What to Do When Your Teen Driver Is in a Car Accident

  • August 18, 2023

Receiving a call from your teen driver about being involved in an accident is every parent's worst nightmare. If you find yourself in this situation, it's crucial to know how to handle it and guide your child through the necessary steps following the accident. Emotions can run high during such times, making it difficult to remember the appropriate actions to take. To help you and your child navigate the situation safely, we have compiled some concise reminders.

1) Ensure their safety:

  • Immediately check if your teen is injured. If they are seriously injured, seek medical treatment or call an ambulance right away.

  • If your teen is not seriously injured, follow these steps:
    • Confirm that they are in a safe location.
    • Advise them to move the car to the side of the road if possible.
    • If the car won't start, instruct them to safely exit the vehicle and move to the shoulder.
    • If they can get to the side of the road, advise them to stand behind a guardrail.
    • If they are injured and unable to leave the car, ensure they stay seated with their seatbelt on.

2) Call 911:

  • Make sure your teen or someone at the scene calls 911, regardless of the extent of damage or injuries.
  • New Jersey law requires reporting accidents resulting in injury, death, or over $500 worth of property damage to the police.
  • It's better to err on the side of caution and contact the authorities, as injuries and property damage may be more severe than initially apparent.

3) Encourage collecting driver information:

  • If permitted in their state, encourage your teen to gather information from other drivers involved in the accident.
  • Taking photographs of the other drivers' insurance cards and driver's licenses can ensure accurate information.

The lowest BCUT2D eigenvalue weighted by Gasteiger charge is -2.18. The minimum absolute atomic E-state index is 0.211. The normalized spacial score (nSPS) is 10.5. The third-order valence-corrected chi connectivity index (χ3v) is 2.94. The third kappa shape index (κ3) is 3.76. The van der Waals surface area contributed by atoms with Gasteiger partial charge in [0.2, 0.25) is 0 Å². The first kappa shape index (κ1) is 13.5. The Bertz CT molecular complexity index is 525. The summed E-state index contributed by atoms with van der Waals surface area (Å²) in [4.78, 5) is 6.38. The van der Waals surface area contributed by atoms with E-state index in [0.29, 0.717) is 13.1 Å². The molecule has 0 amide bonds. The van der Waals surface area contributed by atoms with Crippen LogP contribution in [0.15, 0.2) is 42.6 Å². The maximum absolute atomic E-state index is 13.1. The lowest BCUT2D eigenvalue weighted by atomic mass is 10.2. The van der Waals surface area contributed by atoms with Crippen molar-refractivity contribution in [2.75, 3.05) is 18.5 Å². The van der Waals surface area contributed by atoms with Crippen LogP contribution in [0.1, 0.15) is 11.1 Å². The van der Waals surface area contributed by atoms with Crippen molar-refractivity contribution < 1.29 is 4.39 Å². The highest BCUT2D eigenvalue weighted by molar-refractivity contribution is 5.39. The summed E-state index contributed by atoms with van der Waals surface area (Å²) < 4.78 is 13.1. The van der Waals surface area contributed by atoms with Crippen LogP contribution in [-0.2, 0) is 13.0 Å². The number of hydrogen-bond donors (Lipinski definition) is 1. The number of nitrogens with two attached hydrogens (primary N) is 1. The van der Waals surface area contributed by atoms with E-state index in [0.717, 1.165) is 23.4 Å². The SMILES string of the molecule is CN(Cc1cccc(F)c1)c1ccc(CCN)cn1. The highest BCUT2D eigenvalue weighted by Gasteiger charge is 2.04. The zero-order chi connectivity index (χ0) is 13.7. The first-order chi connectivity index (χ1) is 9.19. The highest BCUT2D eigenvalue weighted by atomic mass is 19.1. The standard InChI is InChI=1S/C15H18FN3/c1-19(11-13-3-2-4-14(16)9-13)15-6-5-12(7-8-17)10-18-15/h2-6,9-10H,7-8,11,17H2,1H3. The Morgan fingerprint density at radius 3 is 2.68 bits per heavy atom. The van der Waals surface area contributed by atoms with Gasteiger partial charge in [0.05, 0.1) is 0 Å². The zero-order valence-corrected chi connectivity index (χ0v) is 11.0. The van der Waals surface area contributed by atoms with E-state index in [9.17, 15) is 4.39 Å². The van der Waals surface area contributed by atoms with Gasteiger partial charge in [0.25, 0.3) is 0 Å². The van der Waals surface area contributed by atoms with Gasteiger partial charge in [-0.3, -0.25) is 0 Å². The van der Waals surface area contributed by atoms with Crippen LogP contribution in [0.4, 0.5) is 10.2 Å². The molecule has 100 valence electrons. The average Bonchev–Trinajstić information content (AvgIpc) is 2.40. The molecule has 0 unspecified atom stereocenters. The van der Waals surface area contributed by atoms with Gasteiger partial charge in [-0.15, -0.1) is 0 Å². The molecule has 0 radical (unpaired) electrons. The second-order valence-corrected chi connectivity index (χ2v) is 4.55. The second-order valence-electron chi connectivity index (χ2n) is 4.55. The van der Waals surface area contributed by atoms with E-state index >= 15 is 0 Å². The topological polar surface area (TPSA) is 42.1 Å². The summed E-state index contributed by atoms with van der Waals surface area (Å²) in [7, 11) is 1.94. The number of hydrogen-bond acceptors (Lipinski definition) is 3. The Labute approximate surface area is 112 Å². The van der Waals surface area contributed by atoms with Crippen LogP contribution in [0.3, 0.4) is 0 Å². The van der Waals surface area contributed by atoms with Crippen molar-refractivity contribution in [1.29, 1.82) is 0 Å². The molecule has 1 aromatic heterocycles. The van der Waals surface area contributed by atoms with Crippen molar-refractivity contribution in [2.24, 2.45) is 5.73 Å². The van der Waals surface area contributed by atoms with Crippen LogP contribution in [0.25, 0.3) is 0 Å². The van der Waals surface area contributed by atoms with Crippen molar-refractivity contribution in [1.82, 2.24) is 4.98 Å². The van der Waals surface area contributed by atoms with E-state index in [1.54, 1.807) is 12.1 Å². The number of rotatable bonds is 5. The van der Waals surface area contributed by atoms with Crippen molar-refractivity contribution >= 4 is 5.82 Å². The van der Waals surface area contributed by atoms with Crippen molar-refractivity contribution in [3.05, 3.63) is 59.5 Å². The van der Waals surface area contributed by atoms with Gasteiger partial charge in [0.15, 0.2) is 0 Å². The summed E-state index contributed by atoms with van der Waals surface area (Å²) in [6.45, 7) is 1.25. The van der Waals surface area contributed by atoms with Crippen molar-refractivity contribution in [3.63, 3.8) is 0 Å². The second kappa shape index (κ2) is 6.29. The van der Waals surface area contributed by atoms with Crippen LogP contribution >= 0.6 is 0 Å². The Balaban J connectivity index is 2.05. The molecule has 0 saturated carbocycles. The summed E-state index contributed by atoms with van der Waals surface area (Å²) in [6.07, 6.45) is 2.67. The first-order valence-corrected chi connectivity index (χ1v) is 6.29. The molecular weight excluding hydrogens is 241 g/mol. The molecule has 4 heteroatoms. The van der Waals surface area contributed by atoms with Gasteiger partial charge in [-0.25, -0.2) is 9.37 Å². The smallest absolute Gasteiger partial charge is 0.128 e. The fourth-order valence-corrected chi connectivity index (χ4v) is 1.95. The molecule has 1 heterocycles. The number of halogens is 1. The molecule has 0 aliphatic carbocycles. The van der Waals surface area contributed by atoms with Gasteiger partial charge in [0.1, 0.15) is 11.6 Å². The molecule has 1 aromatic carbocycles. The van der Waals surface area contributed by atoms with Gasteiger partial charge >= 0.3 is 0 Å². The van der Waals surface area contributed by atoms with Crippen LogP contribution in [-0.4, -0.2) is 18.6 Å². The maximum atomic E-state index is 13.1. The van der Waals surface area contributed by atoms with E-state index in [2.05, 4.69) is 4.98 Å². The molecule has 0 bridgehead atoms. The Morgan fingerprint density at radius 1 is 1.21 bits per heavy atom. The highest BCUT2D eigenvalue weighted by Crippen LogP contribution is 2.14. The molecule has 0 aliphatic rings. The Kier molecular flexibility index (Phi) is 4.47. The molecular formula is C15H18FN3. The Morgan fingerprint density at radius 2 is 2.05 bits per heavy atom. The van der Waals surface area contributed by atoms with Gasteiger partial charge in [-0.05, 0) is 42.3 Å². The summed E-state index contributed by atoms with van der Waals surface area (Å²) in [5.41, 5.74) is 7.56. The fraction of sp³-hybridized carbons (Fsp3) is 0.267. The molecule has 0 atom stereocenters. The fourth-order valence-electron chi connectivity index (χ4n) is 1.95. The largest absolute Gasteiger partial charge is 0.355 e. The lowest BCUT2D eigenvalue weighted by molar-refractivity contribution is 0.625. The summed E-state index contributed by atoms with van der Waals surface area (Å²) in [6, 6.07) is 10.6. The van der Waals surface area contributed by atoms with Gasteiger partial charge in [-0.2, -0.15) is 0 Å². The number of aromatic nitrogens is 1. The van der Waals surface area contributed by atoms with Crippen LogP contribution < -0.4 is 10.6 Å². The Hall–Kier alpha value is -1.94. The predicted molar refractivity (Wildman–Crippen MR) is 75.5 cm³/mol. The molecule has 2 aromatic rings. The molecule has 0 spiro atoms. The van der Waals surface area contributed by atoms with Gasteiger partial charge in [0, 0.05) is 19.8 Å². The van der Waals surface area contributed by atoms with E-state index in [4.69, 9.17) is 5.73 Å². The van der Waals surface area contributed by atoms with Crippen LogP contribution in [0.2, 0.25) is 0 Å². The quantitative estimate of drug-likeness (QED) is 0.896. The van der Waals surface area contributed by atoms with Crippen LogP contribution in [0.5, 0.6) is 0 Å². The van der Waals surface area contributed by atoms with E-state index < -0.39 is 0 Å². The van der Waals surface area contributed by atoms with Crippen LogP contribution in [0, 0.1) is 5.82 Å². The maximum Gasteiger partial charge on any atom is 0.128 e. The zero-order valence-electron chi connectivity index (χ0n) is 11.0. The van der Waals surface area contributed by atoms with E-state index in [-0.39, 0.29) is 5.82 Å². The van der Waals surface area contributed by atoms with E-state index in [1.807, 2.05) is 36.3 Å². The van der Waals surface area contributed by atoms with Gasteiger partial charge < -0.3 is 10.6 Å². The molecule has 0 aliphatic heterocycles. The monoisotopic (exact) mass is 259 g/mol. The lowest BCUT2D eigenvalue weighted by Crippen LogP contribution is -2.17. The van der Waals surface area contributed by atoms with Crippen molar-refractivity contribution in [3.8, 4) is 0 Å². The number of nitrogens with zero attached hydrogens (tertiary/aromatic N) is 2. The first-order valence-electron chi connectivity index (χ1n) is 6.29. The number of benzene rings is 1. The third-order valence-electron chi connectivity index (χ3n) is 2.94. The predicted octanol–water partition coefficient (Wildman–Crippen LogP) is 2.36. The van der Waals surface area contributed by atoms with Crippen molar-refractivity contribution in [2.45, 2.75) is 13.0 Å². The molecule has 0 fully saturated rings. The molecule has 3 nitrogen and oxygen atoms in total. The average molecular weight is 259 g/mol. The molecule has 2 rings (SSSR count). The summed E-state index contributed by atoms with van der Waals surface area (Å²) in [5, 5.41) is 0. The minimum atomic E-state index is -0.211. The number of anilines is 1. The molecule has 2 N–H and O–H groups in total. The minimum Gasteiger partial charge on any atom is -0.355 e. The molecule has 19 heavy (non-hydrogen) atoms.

• Obtaining this information at the scene allows you to start insurance claims promptly, without waiting for the police report.

4) Document the scene:

  • If your teen is capable and uninjured, ask them to take photos of the accident scene.
  • They should only do this if it can be done safely and without obstructing traffic or emergency responders.
  • Capture images of the vehicle damage, other cars involved, and the overall accident scene.
  • Photographs can be crucial in depicting road conditions and vehicle damage, including the arrangement of vehicles if they haven't been moved.

5) Contact your insurance agent:

  • Once your teen is safely home, reach out to your insurance company to file a claim for the accident.
  • If you don't have a copy of the policy declarations page covering your teen driver, request it via email.
  • In no-fault states like New Jersey, you'll seek property damage coverage from your own insurance first.
  • Determine from your insurance carrier or policy declarations page whether your health insurance or Personal Injury Protection (PIP) is primary for medical coverage.
  • If your teen sustained injuries and another party is deemed responsible by the police report, you may pursue compensation.

If your teen is a minor and has suffered injuries, filing a personal injury lawsuit on their behalf may be necessary. Antonucci Law can guide you through the complexities involved in seeking compensation for a minor. Contact us today for your initial consultation.


Put us to work for you with a

Free Case Evaluation

0 Characters (Limit to 300 Characters)

or Call (908) 747-4477